EXCLUSIVE: Inside Eric Bolling’s efforts to overtake his former network Fox News

EXCLUSIVE: Inside Eric Bolling's efforts to overtake his former network Fox News.

by Mike Brest ยท December 12, 2019
Just over two years after Eric Bolling parted with Fox News amid sexual harassment allegations, he is taking on his old network with a new show airing nationwide on competitor Sinclair.

Bolling’s show America This Week, airing on nearly 200 local television stations in almost 100 markets, launched in April after executive chairman David Smith asked the former Fox anchor to go on a town hall tour around the United States discussing the opioid epidemic, an issue close to him after his son’s overdose death at 19. Bolling’s town halls gained attention for his prominent guests, which included first lady Melania Trump, Kellyanne Conway, and several cabinet members.

After the town halls, Smith and Bolling, 56, began discussing a potential show. Bolling, who was a commodities trader and later brought that experience to CNBC where he launched Fast Money in 2006, decided he wanted it to be as if “you took [Sean] Hannity added [Bill] O’Reilly and divided it by two,” he told the Washington Examiner. The former Fox host described the success of his show, which has featured recent interviews with President Trump and his personal attorney Rudy Giuliani, as proof that there is an “appetite for national news at the local level.”

America This Week gets more viewers than the cable news networks when comparing the aggregate number of viewers who are watching his show from each of the stations airing it with the competing programming on CNN, MSNBC, and even Fox News, according to Nielsen Media Research. Bolling’s show also dominates in the 25-54 key age demographic.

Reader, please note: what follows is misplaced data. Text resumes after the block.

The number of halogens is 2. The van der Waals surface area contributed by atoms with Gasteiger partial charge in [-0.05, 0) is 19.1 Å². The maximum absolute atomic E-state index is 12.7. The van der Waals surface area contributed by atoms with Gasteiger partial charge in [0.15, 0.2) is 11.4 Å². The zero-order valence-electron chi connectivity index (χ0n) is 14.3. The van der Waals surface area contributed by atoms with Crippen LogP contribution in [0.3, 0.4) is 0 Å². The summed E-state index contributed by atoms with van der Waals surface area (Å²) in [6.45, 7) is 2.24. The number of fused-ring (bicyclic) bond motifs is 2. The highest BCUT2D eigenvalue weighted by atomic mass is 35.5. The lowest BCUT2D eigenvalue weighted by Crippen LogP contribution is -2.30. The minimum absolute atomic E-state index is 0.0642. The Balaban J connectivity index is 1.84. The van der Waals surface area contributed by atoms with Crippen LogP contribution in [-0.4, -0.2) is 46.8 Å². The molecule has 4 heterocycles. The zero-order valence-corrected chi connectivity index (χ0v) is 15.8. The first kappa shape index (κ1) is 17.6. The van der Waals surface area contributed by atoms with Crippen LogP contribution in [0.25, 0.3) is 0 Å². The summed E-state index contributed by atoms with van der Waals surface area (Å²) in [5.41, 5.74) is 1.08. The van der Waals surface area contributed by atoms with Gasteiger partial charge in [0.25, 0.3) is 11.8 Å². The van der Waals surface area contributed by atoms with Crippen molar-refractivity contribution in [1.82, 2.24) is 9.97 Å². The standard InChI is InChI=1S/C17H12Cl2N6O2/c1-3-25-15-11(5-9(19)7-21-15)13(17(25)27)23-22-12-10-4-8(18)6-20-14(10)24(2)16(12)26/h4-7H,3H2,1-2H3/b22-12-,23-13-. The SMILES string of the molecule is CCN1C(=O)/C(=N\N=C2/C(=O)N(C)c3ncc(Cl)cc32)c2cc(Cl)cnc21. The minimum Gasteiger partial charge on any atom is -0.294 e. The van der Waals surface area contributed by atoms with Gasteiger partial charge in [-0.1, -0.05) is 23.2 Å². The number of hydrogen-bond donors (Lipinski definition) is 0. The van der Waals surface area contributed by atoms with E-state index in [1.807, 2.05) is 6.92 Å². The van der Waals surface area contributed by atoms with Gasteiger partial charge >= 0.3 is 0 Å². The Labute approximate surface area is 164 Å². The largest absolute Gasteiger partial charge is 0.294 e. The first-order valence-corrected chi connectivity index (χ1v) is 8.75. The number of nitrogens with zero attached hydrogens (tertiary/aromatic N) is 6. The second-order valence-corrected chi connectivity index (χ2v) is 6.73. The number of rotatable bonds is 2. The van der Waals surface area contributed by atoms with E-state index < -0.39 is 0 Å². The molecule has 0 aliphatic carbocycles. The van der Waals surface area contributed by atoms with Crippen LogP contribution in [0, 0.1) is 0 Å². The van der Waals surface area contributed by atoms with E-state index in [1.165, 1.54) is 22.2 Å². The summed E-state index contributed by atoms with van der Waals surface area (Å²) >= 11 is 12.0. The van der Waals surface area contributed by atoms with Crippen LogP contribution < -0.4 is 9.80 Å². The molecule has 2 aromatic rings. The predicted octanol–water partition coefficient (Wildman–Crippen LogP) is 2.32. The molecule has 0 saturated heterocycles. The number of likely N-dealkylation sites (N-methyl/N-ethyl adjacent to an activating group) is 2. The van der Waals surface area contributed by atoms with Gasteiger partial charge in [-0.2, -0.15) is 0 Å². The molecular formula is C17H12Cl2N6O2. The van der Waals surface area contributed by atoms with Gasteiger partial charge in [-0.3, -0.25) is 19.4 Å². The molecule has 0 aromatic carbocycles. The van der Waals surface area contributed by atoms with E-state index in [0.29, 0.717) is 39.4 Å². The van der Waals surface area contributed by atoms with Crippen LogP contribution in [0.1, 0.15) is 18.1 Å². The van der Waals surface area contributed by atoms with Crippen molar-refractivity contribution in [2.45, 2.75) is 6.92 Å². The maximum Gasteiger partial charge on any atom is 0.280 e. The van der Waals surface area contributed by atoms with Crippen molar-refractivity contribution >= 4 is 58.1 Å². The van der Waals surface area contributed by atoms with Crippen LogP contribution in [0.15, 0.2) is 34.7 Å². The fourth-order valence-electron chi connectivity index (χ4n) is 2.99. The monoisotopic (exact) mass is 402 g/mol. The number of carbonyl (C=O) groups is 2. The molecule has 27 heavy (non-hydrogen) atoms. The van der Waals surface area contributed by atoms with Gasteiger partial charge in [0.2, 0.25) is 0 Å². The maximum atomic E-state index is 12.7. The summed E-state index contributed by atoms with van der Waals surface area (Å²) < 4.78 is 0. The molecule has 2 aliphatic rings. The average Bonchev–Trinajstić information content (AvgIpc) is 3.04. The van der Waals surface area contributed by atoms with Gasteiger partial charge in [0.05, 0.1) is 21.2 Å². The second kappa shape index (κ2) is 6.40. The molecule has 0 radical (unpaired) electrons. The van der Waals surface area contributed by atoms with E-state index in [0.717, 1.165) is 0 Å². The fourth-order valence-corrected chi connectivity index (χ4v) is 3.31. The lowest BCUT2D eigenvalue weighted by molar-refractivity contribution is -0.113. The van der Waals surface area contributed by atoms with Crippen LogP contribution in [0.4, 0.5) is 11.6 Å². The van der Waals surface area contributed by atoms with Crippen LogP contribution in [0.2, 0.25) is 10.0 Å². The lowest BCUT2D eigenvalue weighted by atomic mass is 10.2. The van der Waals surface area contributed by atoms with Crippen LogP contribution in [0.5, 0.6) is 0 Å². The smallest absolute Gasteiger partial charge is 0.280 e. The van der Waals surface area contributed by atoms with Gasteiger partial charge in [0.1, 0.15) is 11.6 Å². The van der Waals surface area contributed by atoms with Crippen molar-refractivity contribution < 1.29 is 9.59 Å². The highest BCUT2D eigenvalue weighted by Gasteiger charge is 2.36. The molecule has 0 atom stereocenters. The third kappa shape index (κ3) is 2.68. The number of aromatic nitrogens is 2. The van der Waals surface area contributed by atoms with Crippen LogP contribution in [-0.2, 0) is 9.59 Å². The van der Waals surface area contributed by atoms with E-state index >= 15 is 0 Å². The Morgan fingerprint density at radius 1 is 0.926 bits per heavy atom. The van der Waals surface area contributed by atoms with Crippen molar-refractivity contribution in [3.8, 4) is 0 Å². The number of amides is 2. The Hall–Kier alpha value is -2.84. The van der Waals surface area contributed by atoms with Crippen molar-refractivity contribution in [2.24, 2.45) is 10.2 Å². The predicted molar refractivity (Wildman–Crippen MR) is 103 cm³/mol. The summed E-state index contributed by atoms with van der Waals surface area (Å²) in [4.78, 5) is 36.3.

Bolling, a former minor league third baseman, pointed to the vast popularity of local news compared to cable news as an advantage that he was capitalizing on. “I think that’s why I get so many great guests from the political worlds. I’m talking literally to people who don’t have a strong opinion necessarily or haven’t made up their mind on whether they like Trump or hate Trump. If they knew they’re completely a Democrat and going to vote Democrat, they be subscribing to CNN or MSNBC. If they knew they’re going to be straight up a Republican ticket, they’d likely to go to Fox,” he explained.

He theorized that the decline in television viewership with younger audiences was happening at a slower rate for local news because Sinclair is provided in basic television packages while cable costs extra.

Bolling highlighted a segment on his show that tends to see viewership dip as one of his favorites. Every week, he brings on a straight news reporter, typically from an outlet that leans left, for “Balls and Strikes.” During the segment, Bolling quizzes the reporter without asking for or wanting their opinion. He explained that America This Week initially had difficulties booking reporters because they were skeptical about being kept away from opinion, but he has now hosted reporters from Time, Washington Post, and Politico.

While it wasn’t generating buzz among viewers, he said he was “going to keep it in the show for now unless it becomes a problem.”

Categories: right

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